ON AUGUST 7, the government released a video of National Security Advisor Ajit Doval having an impromptu lunch with a small group of people on the pavement of a shuttered market in Shopian. The impression it aimed to convey was that the ground situation in the Valley was calm after the government’s decision to remove J&K’s special status and bifurcate the state.
But now, one of the men seen with Doval in that clip says he did not realise he was chatting with the NSA. He says he was under the impression that the “man wearing a jacket” was the Personal Assistant of J&K DGP Dilbagh Singh. And that reactions to the video, since it was released, have affected him and his family.
“While I was talking to him (Doval), I suddenly found the DGP sahib and SP sahib standing in respect, with their hands folded behind their backs. I thought he couldn’t be the Personal Assistant. I asked him, ‘Sir, I need your introduction’, and he told me he is the National Security Advisor of Modi ji,” says Mansoor Ahmad Magray, a 62-year-old social activist and retired forest range officer.
In the video, Magray is the tall man in a waistcoat with henna-dyed hair and grey beard. “When I came back home, my son was sleeping. I woke him up and said that I had met some Doval. He was shocked and said it would soon be on TV,” he says.
“This (video) has changed my life permanently. People knew me as a social activist and that image has changed,” says Magray, a former trade union leader. “If I had known that I was to meet Doval, I would not have gone, even if they had dragged me along.”
For Magray’s family members, the backlash has been unnerving, especially the statement by Congress leader Ghulam Nabi Azad that “anything can be bought by money”. “He (Azad) has said that we have got money for this, people are also saying this now. We are determined to file a defamation case against him,” says Magray’s son Mohsin Mansoor.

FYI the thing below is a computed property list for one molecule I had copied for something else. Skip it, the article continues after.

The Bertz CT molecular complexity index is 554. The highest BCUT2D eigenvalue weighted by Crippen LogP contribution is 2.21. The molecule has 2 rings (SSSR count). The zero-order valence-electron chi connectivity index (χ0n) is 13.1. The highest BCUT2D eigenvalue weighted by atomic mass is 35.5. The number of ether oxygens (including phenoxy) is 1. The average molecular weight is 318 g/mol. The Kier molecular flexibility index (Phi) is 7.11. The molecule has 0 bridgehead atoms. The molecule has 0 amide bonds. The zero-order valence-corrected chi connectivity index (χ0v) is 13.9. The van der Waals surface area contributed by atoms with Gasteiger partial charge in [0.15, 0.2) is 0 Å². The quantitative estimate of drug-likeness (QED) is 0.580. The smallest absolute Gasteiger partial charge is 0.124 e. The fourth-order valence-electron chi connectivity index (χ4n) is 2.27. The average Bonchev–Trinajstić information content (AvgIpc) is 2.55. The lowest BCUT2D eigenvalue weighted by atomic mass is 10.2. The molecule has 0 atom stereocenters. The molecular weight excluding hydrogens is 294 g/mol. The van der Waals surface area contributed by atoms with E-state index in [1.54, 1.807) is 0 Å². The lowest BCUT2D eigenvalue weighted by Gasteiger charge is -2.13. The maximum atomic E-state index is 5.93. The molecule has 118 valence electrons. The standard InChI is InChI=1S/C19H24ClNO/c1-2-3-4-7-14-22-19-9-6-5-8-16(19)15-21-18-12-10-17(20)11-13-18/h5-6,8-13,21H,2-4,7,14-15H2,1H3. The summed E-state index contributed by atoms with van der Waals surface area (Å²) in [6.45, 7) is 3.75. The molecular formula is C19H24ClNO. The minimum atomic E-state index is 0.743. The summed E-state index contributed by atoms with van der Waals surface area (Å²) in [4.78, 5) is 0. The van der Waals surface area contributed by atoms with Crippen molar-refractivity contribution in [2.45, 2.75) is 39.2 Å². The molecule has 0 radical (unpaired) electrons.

— ANI (@ANI) August 7, 2019
A resident of Aliyalpora in Shopian, Magray is the state coordinator of a senior citizens forum and the head of the local mosque committee. He says he often interacts with the civil and police administration of the district, as well, to intercede on behalf of families whose kin have been detained.
On the video, he says, he had stepped out to reach the mosque for afternoon prayers on August 7, two days after the government ordered a lockdown in Kashmir, when he “saw policeman, in civvies, on (motor) bikes”.
“They were accompanied by CRPF. They (policemen) said I have to meet the DGP. I got on their bike and was taken to the police station. When I reached the station, five or six people were already waiting there. One of them was a driver and another’s son was under detention,” he says.
“We waited for some time but no one came. I thought they had called me to arrest me. I told them, ‘Show me the (prison) cell in which you want to lock me up’. They said it was nothing like that. After a while, I was about to leave when a (Maruti) Gypsy arrived. We were then asked to board an ambulance and taken to the bus stand. A chain of Army vehicles was standing there on both sides of the road. There were five-six cameramen as well,” says Magray.
According to him, when they got down from the ambulance, Shopian SP Sandeep Choudhary and DGP Singh greeted him. “He (DGP) wanted me to talk to someone, and a man wearing a jacket came over. I thought he was the DG sahib’s secretary. He told me, ‘See, Article 370 has been revoked’. I said, ‘I can’t say anything’. He said, ‘People will benefit’. I said, ‘Inshallah’,” he says.
Magray says he told the man about the history of Shopian and that it has been ignored politically. “He spoke to us for 10-15 minutes. Then, he asked us to join him for lunch. I told him we are the hosts. In the meantime, someone forced a plate in my hands. People say I had biryani… it was rice and a slice of meat,” says Magray.
It was after he told his son about the meeting that Magray says he realised the gravity of the situation. According to Mohsin, it has been difficult to move out after the video was telecast. “It was the first news to come out of Kashmir at that time. Our life has changed since…. Our relatives tell us that we have brought a bad name to them,” he says.
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